Stryker Corp. Allendale, N.J. By Weld Royal Three guys from New Jersey thought they just might lose their jobs. In January 1992 orthopedic-implant and surgical-instrument manufacturer Stryker Osteonics Corp.s Jack Czajkowski, Dan Ruggiero, and Ned Lipes faced angry distributors. Lipes, Osteonics president, remembers speaking to a group of them at a Florida conference: "Everything was a mess. Our back orders were getting worse. Those distributors would have thrown something at me if they could have. We were hurting their business." Weekly the board chairman or another executive at Kalamazoo, Mich.-based Stryker Corp., which bought Osteonics in 1978, would fly to Allendale, N.J., to meet with Lipes, Czajkowski, and Ruggiero to review line by line every back order. After all, Stryker had a reputation to maintain -- 20% annual profit growth since 1977. No one ever promised radical surgery would be easy. In November 1991, two months before Lipes confronted the frustrated distributors, Czajkowski and Ruggiero began demolishing walls at the 125,000-sq-ft Osteonics factory. They wanted to adopt cellular manufacturing and put the companys production employees, who worked in two shifts, into teams. This involved eliminating cinder-block partitions that separated departments, but also taking away titles, offices, and comfort zones. Czajkowski and Ruggiero would reduce seven layers of reporting hierarchy to three. Teams would run as individual businesses with profit-and-loss responsibility. Members would be compensated with cash bonuses when they met certain goals. Today Czajkowski and Ruggiero, with the help of Lipes and a few other executives, have accomplished much of what they set out to do in 1991. Sixteen cells, made up of 280 employees, run the Osteonics factory. For labor-intensive tasks and to keep costs down, robots are replacing team members, who are being trained for jobs that require more skills. Charts reflecting sales, productivity, safety, and other goals hang on bulletin boards outside every cells space. Many manufacturing workers can look up from their stations through walls of clear plastic to see their colleagues in marketing. The cellular approach was so successful among production employees that Osteonics organized its marketing and product-development employees into eight teams. The company then redrew the floor plan so manufacturing and marketing teams working on the same instrument were placed close together to promote collaboration on new products and problem solving without supervisors. Within the Stryker organization, Osteonics serves as a model factory. Like missionaries, its team members fly to different parts of the world to promote cell-based manufacturing when Stryker acquires a new unit. When Stryker bought a trauma-device maker in Selzach, Switzerland, an Osteonics team helped indoctrinate its employees. "Its one of the more unusual companies Ive seen, both from an organizational standpoint and in terms of attitude. People there are just so gung-ho about their work," remarks Edward W. Davis, a professor at the University of Virginias Graduate School of Business Administration who developed a case study around the Osteonics factory process. Osteonics is the most profitable of Strykers nine medical divisions. In 1991 some 70% of customers who called the manufacturer requesting same-day product shipment were turned down. Today 98% of Osteonics customers can count on same-day shipment. Costs have been reduced by 10% annually since 1992, while sales per employee have more than doubled. From the start, Osteonics -- founded in 1976 as a precision cast vendor -- had struggled to meet demand. In 1979 it launched hip and knee implants. Senior citizens, athletes, and victims of accidents and illness began clamoring for the cobalt, chrome, titanium, and plastic parts. Former First Lady Barbara Bush has Osteonics hip replacements. A former Arizona Cardinals quarterback walks with an Osteonics knee. Orders grew as baby boomers in two large Osteonics markets -- the U.S. and Japan -- neared the age when human bones and joints start giving out. Some customers proved very demanding. Frustrated with back orders that held up operations, orthopedic surgeons threatened to turn to Osteonics competitors such as Biomet Inc. Others complained about Osteonics long leadtimes for new products. Health-maintenance organizations wanted lower prices. Just before the complaints reached a crisis pitch, change agents at Osteonics began talking about cellular manufacturing. "We thought the organization should take the form of teams reporting to teams," remembers Czajkowski. The first step was to create a steering team, which would report to the president and supervise the cells. "I was hired as a quality-control manager and had 25 inspectors reporting to me, but we were just sorters. We had to do something differently," says Ruggiero, a founding member of the steering team. Ruggiero helped to assign his inspectors into teams ranging in size from six to 50. Czajkowski joined the steering team from manufacturing engineering and helped to break up his own department and others. Hourly workers in the nonunion shop used to one task such as hand finishing would learn cleaning, heat treating, even purchasing. These team members would report to a team leader who had his or her own responsibilities to master including planning and overseeing budgets of between $2.8 and $5.5 million. Teams could hire, discipline, and fire employees. The steering team implemented a skill-based pay system. Team members would be encouraged to complete two sets of skills yearly -- which worked out to approximately 12 days of training -- for which they would receive a 4% pay increase plus bonus. Meeting cost-reduction goals (which Lipes set at 10% annually), service level objectives, and quality objectives would earn team members another 6% in pay increases. Solid measurements served as the foundation of cellular manufacturing. Everybody knew who was succeeding and who wasnt thanks to the daily charts that team members changed every morning outside each station. When someone failed to meet an objective, the steering committee favored face-to-face communication rather than warnings by memo or e-mail. "We have a lot of young people here. How are we going to teach them leadership on e-mail?" asks Ruggiero. Initial results of the radical changes proved disappointing. Some $3 million in back orders prompted visits from the parent company in Kalamazoo. "For maybe six months, we were probably very close to losing our jobs," admits Czajkowski. Along with the steering teams bold ambitions came a couple of bad mistakes. Team leaders didnt understand that their goals should reflect customer priorities, so they developed feel-good plans such as working on team dynamics or communication. Ruggiero responded by tearing up pages of early plans and asking team leaders to come up with objectives that would address the factorys back orders and poor service levels. Worse, several months into the process, the steering team realized a few cell leaders couldnt handle their new responsibilities. Well-educated engineers and others with solid manufacturing experience foundered when asked to grow beyond their area of expertise. A few leaders failed to grasp the people side of team management. Others, such as Domenica Doktor, succeeded despite a lack of managerial experience. Before Osteonics organ-ized itself into cells, Doktor spent 12 years as the factorys purchasing agent. Then the steering team asked her to lead its largest cell, the 50-person packaging group. Doktor quickly mastered the technical aspects of running the cell, but took longer to figure out how to motivate her team. When she took over the cell, Doktor saw people she had known for years change. Employees who used to complain about the way materials were wasted and that packages took too long to go out became silent. "They lacked confidence to put forth their ideas. They just wanted someone to tell them what to do," Doktor says. The former purchasing agent worked with her team for more than a year, cajoling them to start making observations again. When a member offered a good suggestion, Doktor made an example of that person to show others how they could effect change. Slowly the cells members realized that they knew their jobs better than anyone else. Sometimes Doktor neglected to see early signs of trouble. Even when the packaging group appeared to run smoothly, Czajkowski or Ruggiero would walk by with a question or observation. When Ruggiero questioned Doktor about the packages waiting to enter her cell, Doktor assumed none existed because she didnt see any. Ruggiero asked her if she had measured the number by polling other cells to learn how many they had ready. "I found out we had a six-day queue," says Doktor, who worked with her team to shave five days off that line. Today, the Osteonics factory still struggles with cost containment, employee performance, and other problems, but cellular manufacturing makes them easier to solve. Results of a recent survey conducted annually by the Gallup Organization revealed employees overwhelmingly believed in the quality of Osteonics products. Those on the dirtiest -- and perhaps toughest -- team, the foundry, were the most satisfied. Some team members complained that they didnt understand how patients used Osteonics medical implants, so the steering committee replaced a portion of the plants skill-based pay with a system to compensate employees for learning about products. Despite a five-year cost-cutting stretch, the factory has never laid off an employee. The steering team -- now composed of Czajkowski, Ruggiero, and Hal Jungerheld, who spent several years as a manufacturing consultant -- manages like Zen masters would advise disciples. Employees come to them with questions, and the steering team answers pleas for assistance with more questions that lead to the answer. Sometimes employees attempt to pit one steering team member against another, but the threesome usually works out their own differences before answering teams or individual employees. "Probably our biggest challenge is deciding when we should get involved and when we should let them struggle to find the answer," explains Ruggiero. Individual teams have intentionally stayed small to help them meet cost-reduction goals. Since Osteonics implemented cell manufacturing, only 60 production employees have been added. When a cell or the steering team does decide to hire, it promotes cell-based manufacturing during interviews. Osteonics avoids certain types of professionals -- specialists and big-company veterans -- who in the past have failed in its unusual environment. "We tell people in interviews, If your idea of a career is a desk, a phone, and a secretary, dont come here. But if you want someday to run your own business, well teach you all the elements," explains Jungerheld. In addition to converting other parts of Osteonics and Stryker acquisitions to cell-based manufacturing, the Osteonics manufacturing group also has used the system to help suppliers. When negotiating contracts with vendors, Osteonics requests a 10% price reduction upfront. When one supplier said he couldnt shave his costs, Osteonics offered to send a team to his facility for a day with a guarantee: a 20% cost reduction. "At the end of the day, our people handed the supplier a list of process improvements, and he gave us a 10% discount," says Czajkowski.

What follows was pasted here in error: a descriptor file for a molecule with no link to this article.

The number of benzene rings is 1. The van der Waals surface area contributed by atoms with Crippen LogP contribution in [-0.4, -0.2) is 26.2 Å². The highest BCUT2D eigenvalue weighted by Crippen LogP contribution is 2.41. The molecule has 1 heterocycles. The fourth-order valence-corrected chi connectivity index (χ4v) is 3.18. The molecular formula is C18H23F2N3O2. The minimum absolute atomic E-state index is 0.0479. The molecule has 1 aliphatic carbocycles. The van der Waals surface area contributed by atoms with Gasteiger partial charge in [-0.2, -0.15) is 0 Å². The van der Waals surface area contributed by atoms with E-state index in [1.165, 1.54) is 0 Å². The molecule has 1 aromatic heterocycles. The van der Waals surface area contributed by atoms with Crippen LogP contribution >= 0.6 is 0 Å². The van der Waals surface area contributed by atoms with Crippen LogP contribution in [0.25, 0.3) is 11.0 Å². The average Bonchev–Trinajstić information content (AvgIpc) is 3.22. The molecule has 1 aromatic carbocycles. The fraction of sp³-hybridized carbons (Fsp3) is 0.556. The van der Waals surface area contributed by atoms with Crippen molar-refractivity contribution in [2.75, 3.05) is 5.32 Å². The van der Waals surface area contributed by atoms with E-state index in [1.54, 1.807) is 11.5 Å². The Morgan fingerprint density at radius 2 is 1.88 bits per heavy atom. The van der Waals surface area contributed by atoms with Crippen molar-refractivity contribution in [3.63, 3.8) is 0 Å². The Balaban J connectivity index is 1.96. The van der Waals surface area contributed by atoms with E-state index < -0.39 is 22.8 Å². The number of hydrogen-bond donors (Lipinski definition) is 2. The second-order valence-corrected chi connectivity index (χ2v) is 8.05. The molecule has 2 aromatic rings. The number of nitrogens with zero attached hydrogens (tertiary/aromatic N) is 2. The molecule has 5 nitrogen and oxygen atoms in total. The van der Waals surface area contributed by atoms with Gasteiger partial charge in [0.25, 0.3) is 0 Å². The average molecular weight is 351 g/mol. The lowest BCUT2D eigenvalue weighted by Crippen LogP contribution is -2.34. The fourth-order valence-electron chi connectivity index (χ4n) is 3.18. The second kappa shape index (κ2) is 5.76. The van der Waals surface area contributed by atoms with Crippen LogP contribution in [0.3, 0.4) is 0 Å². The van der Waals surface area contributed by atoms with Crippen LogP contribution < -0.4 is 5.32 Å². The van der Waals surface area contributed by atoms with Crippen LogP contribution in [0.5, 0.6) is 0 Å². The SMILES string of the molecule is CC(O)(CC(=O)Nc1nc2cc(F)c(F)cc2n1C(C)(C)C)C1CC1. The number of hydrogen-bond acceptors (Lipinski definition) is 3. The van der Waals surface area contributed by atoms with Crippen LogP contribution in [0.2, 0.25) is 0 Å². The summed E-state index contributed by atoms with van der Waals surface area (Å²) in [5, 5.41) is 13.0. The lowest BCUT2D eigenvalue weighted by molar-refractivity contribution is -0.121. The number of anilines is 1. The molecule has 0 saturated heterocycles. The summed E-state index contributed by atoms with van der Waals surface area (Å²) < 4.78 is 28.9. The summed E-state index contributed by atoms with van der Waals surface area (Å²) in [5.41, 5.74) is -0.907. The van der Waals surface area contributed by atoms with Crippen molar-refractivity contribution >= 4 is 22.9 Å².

At A Glance
- Five years of 10% cost reduction.
- Service level (measuring same-day order shipping) improved from less than 30% six years ago to 98% in 1997.
- Unit output per square foot of shop floor increased 78% since 1993.
- In-house inventory is down by 49% since 1992.
- Productivity per employee up 53% since 1992.
- Domestic market share for primary product line up 15% since 1993.
- Most profitable division in Stryker Corp., which itself has achieved 20% annual profit growth since 1977.